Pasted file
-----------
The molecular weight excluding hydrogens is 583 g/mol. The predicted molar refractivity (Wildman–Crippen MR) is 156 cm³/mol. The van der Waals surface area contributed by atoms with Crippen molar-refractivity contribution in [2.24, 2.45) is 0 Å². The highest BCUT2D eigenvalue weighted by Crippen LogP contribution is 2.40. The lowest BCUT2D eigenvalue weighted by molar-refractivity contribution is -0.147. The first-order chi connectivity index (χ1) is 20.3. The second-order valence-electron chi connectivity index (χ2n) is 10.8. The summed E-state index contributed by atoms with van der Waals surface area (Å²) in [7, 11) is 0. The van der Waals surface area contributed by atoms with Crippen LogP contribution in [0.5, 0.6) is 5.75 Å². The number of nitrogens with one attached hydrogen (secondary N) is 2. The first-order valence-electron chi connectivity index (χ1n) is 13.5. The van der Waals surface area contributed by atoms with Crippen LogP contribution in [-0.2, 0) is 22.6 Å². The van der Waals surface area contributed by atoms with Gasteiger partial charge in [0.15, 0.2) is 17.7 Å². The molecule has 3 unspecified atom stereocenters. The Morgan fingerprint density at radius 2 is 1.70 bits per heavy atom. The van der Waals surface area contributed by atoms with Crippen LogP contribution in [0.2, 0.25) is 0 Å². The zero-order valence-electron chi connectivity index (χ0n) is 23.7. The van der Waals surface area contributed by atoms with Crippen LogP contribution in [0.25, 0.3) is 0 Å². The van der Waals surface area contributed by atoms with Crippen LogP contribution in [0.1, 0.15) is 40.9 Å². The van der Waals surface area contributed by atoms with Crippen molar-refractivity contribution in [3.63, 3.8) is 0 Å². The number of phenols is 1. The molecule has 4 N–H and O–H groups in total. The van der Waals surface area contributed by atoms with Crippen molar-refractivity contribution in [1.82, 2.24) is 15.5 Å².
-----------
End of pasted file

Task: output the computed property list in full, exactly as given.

The molecular weight excluding hydrogens is 583 g/mol. The predicted molar refractivity (Wildman–Crippen MR) is 156 cm³/mol. The van der Waals surface area contributed by atoms with Crippen molar-refractivity contribution in [2.24, 2.45) is 0 Å². The highest BCUT2D eigenvalue weighted by Crippen LogP contribution is 2.40. The lowest BCUT2D eigenvalue weighted by molar-refractivity contribution is -0.147. The first-order chi connectivity index (χ1) is 20.3. The second-order valence-electron chi connectivity index (χ2n) is 10.8. The summed E-state index contributed by atoms with van der Waals surface area (Å²) in [7, 11) is 0. The van der Waals surface area contributed by atoms with Crippen LogP contribution in [0.5, 0.6) is 5.75 Å². The number of nitrogens with one attached hydrogen (secondary N) is 2. The first-order valence-electron chi connectivity index (χ1n) is 13.5. The van der Waals surface area contributed by atoms with Crippen LogP contribution in [-0.2, 0) is 22.6 Å². The van der Waals surface area contributed by atoms with Gasteiger partial charge in [0.15, 0.2) is 17.7 Å². The molecule has 3 unspecified atom stereocenters. The Morgan fingerprint density at radius 2 is 1.70 bits per heavy atom. The van der Waals surface area contributed by atoms with Crippen LogP contribution in [0.2, 0.25) is 0 Å². The zero-order valence-electron chi connectivity index (χ0n) is 23.7. The van der Waals surface area contributed by atoms with Crippen LogP contribution in [0.25, 0.3) is 0 Å². The van der Waals surface area contributed by atoms with Crippen LogP contribution in [0.1, 0.15) is 40.9 Å². The van der Waals surface area contributed by atoms with Crippen molar-refractivity contribution in [3.63, 3.8) is 0 Å². The number of phenols is 1. The molecule has 4 N–H and O–H groups in total. The van der Waals surface area contributed by atoms with Crippen molar-refractivity contribution in [1.82, 2.24) is 15.5 Å².